With reference to other aspects of human experience, explore the view that Biblical teaching has relevance for any age. Justify your answer. (15) Most Christians believe that the Bible has relevance for any moral age. There are many parts of the Bible that deal specifically with morals, such as the Decalogue, the Sermon on the Mount and the ethics of Paul. It speaks out on issues still relevant today, such as sexual immorality, divorce, stealing and murder. The depraved nature of humanity has not changed in the 2000 years since the Bible was written.
Even if the Bible does not address a certain issue, there are still Biblical principles that apply. The Bible does not speak about abortion, but it does say, ‘do not murder. ’ Even cybercrime such as piracy can be governed by Biblical principles: ‘Do not steal. ’ Biblical morality centres on a love of God and our neighbours, which we should apply to any ethical dilemma. A notable holder of this view is Matthew Slick, who wrote, “for the Christian the Bible is the supreme authority that judges what is moral.
” He asserted that if we remove the Bible from moral decision making, then our morality becomes subjective. This means our morals will not be universal and will be influenced by our culture, our past experience and societal laws. Christians know that murder is wrong because the Bible clearly tells them, but in certain societies such as Nazi Germany murder was considered moral. What basis does the atheist have to say that this was immoral, other than their own opinion? Contrastingly, the Bible provides us with unchanging, eternal and objective morality that is relevant for all ethical dilemmas.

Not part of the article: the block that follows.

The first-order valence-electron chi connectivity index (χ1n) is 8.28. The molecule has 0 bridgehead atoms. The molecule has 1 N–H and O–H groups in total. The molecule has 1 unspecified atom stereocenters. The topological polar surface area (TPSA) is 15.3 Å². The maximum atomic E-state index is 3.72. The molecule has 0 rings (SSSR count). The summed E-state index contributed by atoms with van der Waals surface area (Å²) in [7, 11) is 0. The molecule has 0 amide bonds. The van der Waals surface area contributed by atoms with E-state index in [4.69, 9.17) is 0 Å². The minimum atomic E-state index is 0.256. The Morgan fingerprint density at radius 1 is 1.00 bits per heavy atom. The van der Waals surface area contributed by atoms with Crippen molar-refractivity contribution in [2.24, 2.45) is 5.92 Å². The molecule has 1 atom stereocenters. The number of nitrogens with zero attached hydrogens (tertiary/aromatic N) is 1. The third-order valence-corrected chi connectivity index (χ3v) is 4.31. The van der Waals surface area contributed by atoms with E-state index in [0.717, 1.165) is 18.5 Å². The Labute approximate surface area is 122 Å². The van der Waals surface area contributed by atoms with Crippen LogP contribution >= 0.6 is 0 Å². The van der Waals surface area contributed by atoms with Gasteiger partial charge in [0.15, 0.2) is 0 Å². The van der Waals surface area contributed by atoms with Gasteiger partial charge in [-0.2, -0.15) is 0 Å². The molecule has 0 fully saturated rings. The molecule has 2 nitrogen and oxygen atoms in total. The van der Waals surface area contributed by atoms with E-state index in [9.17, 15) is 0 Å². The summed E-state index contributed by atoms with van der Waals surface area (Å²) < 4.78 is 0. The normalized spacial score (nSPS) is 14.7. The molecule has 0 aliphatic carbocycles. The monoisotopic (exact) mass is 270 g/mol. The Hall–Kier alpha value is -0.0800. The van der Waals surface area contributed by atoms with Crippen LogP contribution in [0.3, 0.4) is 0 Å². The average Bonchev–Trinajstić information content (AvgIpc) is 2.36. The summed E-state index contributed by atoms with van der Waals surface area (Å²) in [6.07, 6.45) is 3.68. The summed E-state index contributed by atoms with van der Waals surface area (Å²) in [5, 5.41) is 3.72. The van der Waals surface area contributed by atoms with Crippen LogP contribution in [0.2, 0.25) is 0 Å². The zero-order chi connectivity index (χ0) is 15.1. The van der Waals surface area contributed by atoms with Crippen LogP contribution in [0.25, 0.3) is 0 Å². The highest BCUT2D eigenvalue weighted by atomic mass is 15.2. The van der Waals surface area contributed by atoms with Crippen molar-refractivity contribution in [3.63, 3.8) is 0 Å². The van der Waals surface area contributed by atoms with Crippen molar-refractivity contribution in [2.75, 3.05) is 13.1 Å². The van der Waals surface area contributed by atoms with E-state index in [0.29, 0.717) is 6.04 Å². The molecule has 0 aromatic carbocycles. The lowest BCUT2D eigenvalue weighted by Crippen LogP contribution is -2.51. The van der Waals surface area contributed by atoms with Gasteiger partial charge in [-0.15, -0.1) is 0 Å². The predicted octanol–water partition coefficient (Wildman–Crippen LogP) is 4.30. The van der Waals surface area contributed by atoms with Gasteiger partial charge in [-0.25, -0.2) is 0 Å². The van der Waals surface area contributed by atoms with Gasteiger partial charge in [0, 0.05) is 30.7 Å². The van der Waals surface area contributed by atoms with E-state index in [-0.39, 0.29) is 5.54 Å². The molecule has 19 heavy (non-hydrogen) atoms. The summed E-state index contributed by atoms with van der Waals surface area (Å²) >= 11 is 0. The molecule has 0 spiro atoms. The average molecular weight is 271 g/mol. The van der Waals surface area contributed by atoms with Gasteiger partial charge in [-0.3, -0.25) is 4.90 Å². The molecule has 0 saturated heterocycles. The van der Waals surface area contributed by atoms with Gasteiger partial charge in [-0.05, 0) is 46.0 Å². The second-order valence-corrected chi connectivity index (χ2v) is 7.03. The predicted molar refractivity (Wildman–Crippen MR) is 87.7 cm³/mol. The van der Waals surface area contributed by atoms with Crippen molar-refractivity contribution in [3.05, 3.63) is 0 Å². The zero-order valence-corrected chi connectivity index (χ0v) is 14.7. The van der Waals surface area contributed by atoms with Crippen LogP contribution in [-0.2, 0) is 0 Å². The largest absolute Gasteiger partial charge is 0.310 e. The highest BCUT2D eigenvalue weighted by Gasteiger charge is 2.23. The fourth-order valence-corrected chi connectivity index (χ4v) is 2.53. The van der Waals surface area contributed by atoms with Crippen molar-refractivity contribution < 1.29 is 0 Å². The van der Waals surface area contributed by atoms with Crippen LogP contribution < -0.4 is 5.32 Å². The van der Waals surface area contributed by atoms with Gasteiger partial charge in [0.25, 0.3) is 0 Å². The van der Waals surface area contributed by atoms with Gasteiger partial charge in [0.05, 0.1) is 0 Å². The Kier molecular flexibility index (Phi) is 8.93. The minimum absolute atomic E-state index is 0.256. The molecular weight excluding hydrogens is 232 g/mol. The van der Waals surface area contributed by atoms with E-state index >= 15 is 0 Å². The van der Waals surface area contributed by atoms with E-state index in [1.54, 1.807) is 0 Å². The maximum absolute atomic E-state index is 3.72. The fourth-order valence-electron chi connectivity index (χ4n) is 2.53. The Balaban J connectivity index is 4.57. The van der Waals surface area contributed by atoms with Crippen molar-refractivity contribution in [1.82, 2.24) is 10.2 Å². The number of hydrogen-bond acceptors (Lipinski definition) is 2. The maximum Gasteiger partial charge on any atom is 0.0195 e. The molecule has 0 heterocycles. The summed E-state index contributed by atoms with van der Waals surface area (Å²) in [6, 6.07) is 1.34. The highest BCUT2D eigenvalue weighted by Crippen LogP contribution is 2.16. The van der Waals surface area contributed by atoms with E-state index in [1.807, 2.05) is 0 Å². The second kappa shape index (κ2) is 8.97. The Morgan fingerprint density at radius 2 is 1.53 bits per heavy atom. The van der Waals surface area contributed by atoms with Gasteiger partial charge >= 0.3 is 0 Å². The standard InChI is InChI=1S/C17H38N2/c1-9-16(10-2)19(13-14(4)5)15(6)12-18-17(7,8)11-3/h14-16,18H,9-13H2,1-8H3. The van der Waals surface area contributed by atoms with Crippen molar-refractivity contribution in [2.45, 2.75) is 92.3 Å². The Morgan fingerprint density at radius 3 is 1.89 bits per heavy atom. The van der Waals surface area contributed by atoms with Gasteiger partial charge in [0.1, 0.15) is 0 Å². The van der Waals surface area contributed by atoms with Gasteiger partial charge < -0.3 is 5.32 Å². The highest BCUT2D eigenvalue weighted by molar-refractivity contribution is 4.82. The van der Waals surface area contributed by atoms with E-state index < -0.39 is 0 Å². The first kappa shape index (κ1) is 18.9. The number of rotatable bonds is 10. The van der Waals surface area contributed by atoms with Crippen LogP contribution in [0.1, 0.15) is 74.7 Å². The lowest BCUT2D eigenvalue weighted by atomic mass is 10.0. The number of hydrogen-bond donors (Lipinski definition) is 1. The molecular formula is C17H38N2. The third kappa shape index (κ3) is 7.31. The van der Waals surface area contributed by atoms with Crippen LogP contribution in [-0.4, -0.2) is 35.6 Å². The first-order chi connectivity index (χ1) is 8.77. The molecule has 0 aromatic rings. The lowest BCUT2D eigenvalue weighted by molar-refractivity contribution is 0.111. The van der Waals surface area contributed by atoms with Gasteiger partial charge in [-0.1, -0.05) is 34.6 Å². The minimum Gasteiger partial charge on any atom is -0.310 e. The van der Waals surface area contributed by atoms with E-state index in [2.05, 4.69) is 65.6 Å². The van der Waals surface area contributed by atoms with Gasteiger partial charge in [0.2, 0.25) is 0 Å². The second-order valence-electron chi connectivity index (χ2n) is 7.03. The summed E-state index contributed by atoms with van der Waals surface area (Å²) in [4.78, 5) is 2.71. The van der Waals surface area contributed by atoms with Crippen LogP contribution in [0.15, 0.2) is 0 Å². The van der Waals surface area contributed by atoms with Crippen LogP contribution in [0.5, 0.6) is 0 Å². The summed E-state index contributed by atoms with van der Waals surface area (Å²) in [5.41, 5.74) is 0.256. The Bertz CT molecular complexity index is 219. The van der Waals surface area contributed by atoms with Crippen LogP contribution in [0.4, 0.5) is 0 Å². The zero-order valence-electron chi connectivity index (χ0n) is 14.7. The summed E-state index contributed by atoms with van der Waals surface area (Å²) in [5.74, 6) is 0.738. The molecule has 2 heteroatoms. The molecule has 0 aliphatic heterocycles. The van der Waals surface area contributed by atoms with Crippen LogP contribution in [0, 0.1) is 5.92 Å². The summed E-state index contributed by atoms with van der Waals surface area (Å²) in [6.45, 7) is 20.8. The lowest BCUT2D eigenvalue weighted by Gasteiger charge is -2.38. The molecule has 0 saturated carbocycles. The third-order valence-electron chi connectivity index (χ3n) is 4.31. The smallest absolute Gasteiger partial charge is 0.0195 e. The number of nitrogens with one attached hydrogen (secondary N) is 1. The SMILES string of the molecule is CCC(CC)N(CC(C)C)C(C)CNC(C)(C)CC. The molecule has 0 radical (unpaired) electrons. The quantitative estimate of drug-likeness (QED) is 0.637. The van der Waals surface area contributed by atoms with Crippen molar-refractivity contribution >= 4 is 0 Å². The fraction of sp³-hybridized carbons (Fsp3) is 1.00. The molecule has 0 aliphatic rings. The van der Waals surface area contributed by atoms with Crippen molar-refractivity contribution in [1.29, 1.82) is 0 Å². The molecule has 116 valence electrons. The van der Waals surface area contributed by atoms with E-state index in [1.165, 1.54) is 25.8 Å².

On the other hand, there are people that believe the Bible may not be relevant all the time, if not never. Some of these people are Christians, such as Bishop Spong. Even though he holds a very high position in the American Anglican church, Bishop Spong does not believe the Bible has much moral relevancy. He believes that many of the writers were not inspired and had a political agenda to achieve. He is especially critical of the Apostle Paul, going as far to claim that the only reason Paul opposed homosexuality was because he was a repressed homosexual!
He wrote, “My basis of morality is this: does this action enhance life, or does it denigrate life? ” He is very much a utilitarian. Atheists and people of other faiths, of course, deny the Bible has any moral relevance. People such as Dawkins and Singer believe the Bible is outdated on matters of sanctity of life and marriage. Dawkins even accused the God of the Bible as being a homicidal and self-centred. How can such a God give us moral advice when he once drowned thousands of people and condemns sinners to hell?
Additionally, there are so many new moral dilemmas today that the Biblical writers never considered, such as IVF. In this situation the Christian may find more specific advice in modern church teachings such as the Humanae Vitae rather than the Bible. Another problems Christians may come across is Biblical interpretation, because every church regards the Bible differently. They should trust their conscience – Roussea claimed, “Conscience is in all circumstances an infallible guide to actions. ”